Investing vs. Trading: Which Are You Doing?

by Lee Distad

“Investing” is one of the most misused words in our language, especially when talking about finances.

Oftentimes, people use the word “investment” in a non-financial sense when purchasing something whose value is liable to depreciate, such as “I finally invested in a new laptop.”

But when it comes to the stock market, there’s a difference between investing and active trading. In short: investing is not a speculative bid.

Trade Today, Invest for the Long Run

Investing implies that you’ve researched your decision and have made a commitment to buy and hold a security over a multi-year timeframe.

Trading is the purchase and sale of your chosen security over a much shorter time frame; it could be days or even minutes long. Often that goes hand-in-hand with less exhaustive research into the security’s fundamentals.

Generally speaking, long-term, buy-and-hold investing will better serve the small investor whose goal is growing his portfolio. Very few people are able to successfully beat the market with their short-term stock picks or active management.

Set a Goal, Then Stick to It

The difference between a good long-term investment and a good short-term trade can be huge. As a result, the small investor needs to have a clear picture of his goals and investment parameters, then stick to them.

The last thing you want to do is move your goal posts in the middle of the game. If you do that, you’ll have no plan at all — and that’s a formula for financial failure.

I don’t want to sound as if I’m completely discouraging active trading. From time to time, opportunities for a short-term trade will come up in the market. If you’ve got the discretionary cash to take advantage of those opportunities, you might benefit from taking advantage of them.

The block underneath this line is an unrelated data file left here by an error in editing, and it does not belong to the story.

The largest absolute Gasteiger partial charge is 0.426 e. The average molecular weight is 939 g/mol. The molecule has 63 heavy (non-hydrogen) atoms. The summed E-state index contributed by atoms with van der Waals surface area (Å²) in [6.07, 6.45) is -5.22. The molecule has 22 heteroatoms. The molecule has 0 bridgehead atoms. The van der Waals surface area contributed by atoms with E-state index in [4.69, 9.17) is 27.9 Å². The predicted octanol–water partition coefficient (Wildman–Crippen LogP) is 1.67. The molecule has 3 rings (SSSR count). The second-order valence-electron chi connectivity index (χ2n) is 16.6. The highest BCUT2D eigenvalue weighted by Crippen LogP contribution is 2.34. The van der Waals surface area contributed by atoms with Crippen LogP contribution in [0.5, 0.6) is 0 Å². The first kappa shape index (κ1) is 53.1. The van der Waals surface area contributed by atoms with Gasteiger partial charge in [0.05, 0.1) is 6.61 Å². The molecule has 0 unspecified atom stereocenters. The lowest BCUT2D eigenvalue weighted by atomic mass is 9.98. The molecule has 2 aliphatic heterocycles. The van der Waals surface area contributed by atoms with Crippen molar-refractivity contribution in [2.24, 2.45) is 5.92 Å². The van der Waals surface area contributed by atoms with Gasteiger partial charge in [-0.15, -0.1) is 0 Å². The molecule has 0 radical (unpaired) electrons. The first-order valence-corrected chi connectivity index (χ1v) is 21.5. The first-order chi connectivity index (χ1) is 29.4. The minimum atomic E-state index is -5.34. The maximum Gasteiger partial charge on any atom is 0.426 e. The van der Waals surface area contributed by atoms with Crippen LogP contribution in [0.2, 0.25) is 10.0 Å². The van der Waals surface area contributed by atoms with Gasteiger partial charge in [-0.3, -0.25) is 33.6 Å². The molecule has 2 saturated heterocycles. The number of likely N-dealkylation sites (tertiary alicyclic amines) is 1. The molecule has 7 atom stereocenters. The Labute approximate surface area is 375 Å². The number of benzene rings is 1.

But if your goal is the long-term growth of your portfolio, you need to apportion the majority of your resources to buy-and-hold and look at active trading as an entirely secondary strategy, if you even do it at all.

The content contained in this blog represents the opinions of Mr. Distad. This commentary may contain forward-looking statements and definetely contains sarcasm and rude sentiments. This commentary in no way constitutes a solicitation of business or investment advice. If you’re looking for stock picks from me, look somewhere else. Really, what were you thinking? If you came here because you were trolling Google looking for someone to help you get rich in only twenty minutes a month, you need to seriously re-evaluate your worldview. This blog is intended solely for the entertainment of the reader, and the author, and not neccessarily in that order.

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